We all know the first son because we’ve all made promises or commitments that,
for whatever reason we fail to keep.
But then there’s this other son.
This is the son who gets most of Jesus’ attention.
Unlike his brother, the second son initially says he won’t help out in the vineyard.
But then he winds up doing so in the end.
Now, we can ask all sorts of questions about why the second son changed his
Preachers and biblical scholars have been asking those questions for centuries:
But that’s not what we’re going to dig into today.
The truth that this parable brings to bear has nothing to do with the second son’s
And EVERYTHING to do with the fact that in the end:
He showed up.
In fact, the pattern of this parable is the pattern of our life with God.
No matter what we’ve done,
Or what may have initially prevented us,
God is always extending an invitation to us.
We are constantly being drawn into a new place--
To new depths of faith.
No matter if this is the first time we’ve heard the Gospel,
Or if we’ve been faithful Christians for decades:
This parable shows us one significant fact:
That God isn’t done with us yet.
Although we might wish for God to say to us,
“Okay. You’ve gone far enough:
You can retire now and spend the rest of your days relaxing in the back pew”
The truth is that the Christian life has no top status.
And in order to live into God’s invitation:
We must be willing to leave the past behind--
No matter how comfortable or familiar or profitable--
And turn toward the future:
Complete with all of its uncertainties and questions and anxieties.
And that’s HARD!
Consider the Chief priests and the elders of Jesus’ time.
They had quite a bit invested in the status quo.
Leaving the past behind,
Meant forfeiting their claims to power and position:
Which had become a part of their identities.
Stepping into life with Jesus meant leaving all of that behind in favor of a future
they couldn’t fully predict and couldn’t control.
One can’t help but wonder if the first son had similar thoughts.
After all, saying “yes” is the easy part--
Particularly when we don’t pause to consider the costs.
But actually doing the work?
Actually showing up?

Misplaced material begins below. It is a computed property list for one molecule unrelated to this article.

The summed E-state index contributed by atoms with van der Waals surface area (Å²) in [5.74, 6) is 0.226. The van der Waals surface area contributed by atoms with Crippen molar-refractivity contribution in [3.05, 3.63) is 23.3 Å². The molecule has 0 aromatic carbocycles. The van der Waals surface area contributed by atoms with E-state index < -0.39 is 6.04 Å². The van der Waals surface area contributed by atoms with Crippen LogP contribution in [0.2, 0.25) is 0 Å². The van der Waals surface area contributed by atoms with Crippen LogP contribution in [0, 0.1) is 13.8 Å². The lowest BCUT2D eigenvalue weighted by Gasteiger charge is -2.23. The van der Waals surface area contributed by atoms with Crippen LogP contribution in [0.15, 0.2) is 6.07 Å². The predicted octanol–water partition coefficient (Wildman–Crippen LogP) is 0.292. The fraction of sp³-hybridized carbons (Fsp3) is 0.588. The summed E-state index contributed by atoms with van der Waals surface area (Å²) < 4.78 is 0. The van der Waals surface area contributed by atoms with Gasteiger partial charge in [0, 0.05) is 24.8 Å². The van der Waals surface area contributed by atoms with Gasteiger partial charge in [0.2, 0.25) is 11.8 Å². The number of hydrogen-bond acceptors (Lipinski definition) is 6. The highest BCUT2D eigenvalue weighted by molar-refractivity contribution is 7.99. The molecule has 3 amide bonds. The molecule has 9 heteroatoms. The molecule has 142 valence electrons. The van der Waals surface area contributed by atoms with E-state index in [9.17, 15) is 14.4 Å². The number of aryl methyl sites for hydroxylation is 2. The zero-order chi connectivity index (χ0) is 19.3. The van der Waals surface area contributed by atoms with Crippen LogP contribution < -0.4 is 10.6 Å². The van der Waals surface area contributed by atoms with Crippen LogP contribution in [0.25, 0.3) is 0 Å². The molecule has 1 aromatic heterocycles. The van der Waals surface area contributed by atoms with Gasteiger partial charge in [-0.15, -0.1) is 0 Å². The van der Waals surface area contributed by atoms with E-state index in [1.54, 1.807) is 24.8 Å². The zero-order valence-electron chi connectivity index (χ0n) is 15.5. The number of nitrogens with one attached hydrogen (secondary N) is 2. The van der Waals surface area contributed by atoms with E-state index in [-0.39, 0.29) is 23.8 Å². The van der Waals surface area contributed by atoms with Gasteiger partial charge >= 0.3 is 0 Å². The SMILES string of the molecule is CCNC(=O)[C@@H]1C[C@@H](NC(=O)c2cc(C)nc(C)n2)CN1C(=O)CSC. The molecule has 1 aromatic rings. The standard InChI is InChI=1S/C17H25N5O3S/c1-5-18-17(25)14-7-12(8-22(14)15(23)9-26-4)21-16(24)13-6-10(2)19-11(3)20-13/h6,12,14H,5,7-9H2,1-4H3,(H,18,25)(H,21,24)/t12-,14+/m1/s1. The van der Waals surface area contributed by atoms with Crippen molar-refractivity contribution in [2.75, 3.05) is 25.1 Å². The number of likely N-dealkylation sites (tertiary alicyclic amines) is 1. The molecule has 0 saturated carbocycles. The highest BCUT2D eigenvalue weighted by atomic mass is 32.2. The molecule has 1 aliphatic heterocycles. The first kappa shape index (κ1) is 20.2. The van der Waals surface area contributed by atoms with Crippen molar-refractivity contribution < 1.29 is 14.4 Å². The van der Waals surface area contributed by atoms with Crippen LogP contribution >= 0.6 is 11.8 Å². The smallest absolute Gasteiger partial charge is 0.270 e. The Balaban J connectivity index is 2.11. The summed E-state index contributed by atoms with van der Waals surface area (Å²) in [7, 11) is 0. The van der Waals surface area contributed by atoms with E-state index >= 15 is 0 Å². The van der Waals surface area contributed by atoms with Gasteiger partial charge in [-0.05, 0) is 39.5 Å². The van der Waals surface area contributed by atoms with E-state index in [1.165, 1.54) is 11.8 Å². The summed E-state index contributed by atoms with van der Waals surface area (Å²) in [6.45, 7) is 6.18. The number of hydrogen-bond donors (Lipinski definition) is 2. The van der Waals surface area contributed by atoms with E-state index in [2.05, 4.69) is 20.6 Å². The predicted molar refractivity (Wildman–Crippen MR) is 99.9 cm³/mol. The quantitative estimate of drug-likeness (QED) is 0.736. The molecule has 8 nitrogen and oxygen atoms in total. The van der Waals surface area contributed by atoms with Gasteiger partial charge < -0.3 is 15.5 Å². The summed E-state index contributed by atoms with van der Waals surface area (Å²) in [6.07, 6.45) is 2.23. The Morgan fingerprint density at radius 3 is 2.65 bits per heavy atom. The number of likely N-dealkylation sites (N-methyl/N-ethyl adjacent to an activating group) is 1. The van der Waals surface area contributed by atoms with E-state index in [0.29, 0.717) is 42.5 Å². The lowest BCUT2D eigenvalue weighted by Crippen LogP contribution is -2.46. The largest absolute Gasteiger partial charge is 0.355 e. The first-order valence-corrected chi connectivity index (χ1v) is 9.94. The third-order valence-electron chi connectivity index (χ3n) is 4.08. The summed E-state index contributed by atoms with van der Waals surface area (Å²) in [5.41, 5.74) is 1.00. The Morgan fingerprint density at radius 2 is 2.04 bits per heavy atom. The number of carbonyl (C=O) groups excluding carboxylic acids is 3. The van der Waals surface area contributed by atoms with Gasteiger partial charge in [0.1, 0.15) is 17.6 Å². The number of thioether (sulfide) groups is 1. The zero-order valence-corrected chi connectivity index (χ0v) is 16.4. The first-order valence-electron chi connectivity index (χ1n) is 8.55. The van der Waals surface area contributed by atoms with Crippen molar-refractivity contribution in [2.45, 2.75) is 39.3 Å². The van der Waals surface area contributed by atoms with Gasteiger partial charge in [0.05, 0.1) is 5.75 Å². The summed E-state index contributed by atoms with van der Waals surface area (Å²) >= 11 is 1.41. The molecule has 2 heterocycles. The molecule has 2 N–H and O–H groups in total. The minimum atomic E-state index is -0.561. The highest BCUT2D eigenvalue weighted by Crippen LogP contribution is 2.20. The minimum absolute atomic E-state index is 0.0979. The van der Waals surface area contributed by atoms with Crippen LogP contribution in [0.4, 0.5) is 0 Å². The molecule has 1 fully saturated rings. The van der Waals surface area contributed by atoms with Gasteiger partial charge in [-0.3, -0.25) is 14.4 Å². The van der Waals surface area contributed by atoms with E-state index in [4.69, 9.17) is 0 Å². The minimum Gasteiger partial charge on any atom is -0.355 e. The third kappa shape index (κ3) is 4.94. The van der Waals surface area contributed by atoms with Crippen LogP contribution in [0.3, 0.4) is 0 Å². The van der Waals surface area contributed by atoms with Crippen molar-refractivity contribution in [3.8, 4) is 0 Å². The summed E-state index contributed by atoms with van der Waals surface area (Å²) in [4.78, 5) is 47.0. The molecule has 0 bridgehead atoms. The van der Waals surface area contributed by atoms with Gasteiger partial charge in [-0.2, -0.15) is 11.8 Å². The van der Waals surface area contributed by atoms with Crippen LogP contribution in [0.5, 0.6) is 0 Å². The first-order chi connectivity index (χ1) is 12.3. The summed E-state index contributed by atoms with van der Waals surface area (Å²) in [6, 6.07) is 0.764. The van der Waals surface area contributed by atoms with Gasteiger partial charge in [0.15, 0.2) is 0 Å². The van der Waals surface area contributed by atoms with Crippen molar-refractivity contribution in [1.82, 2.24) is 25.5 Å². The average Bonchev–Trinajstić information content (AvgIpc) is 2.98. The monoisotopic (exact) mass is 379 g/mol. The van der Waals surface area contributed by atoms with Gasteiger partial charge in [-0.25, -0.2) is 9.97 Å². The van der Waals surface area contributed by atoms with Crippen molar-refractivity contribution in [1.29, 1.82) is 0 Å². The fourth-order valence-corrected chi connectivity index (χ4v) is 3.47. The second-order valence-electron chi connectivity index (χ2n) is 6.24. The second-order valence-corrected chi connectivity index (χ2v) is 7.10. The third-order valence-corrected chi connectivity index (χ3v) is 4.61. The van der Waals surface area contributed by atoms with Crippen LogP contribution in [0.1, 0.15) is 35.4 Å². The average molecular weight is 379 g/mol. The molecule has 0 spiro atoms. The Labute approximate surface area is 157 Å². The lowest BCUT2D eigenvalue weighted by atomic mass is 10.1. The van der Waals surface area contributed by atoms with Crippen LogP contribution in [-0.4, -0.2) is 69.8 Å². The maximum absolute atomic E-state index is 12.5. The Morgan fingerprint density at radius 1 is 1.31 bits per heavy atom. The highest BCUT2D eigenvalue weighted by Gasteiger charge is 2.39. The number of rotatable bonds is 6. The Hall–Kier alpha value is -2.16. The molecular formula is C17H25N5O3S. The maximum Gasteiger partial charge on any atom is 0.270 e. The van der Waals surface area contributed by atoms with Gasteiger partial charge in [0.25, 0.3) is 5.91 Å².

That’s a different story.
God isn’t satisfied with just letting things stay the way that they are.
There’s always more work to do;
More kingdom to build,
And we hear that, and we get excited and we say,
“Yes! Sign me up! That’s what I want!”
But then reality sets in and we look around and we think.
“Hmmm… The status quo really isn’t all bad.
My life is okay the way it is now.
I don’t need to do the extra stuff.
I’ll just settle back in.
Plus: Who knows if I’m going to like the work that God is calling me to?
And more importantly, who knows if I’m going to get along with the OTHER
people who show up to work in God’s vineyard?
So… I know that I said yes, but I’ve thought about it, and well…”
Then there’s the other son.
And for as much as preaches and scholars have wondered why he changed his
mind, I can’t help but wonder what made him say “no” in the first place.
Could it be that he himself had been told “no” so many times that he thought
When all you’ve ever known is oppression, why in the world would you trust that
this time would be any different?
But as our parables usually show us:
God isn’t like you and me.
God doesn’t take no for an answer.
Although institutions and structures and people do their best to wall off and box
God is always breaking barriers and crossing lines and pushing boundaries to
invite us to new and abundant life!
The parable that Jesus tells is universal because at one time or another,
Every single one of us has found ourselves in that thin place between the relative
ease and comfort of saying “yes,” to God:
And actually putting one foot in front of the other and walking along the rocky
and dirt-paved path to the vineyard.
We’re all caught somewhere between the excited “yes” of the first son,
and the slow conversion, change of heart of the second son.
Much like the first son,
We’ve all been fed one of the biggest lies ever told in the name of Christianity:
That following Jesus would be easy.
And much like the second son,
We all know what it’s like to feel as if too much has been asked and that its too
far to go.
But at the end of the day, one thing remains true:
There’s more kingdom to build,
More vineyard work to be done:
And God has put out the call to all who dare to join him.
So Come to the vineyard for work!
Even if you show up late:
Even if you don’t want to come the first time your invited. (or even the second or
God CONTINUES welcomes you to the vineyard:
And you can walk in and join in on the work at any time.
Enjoy the weekly sermons at anytime.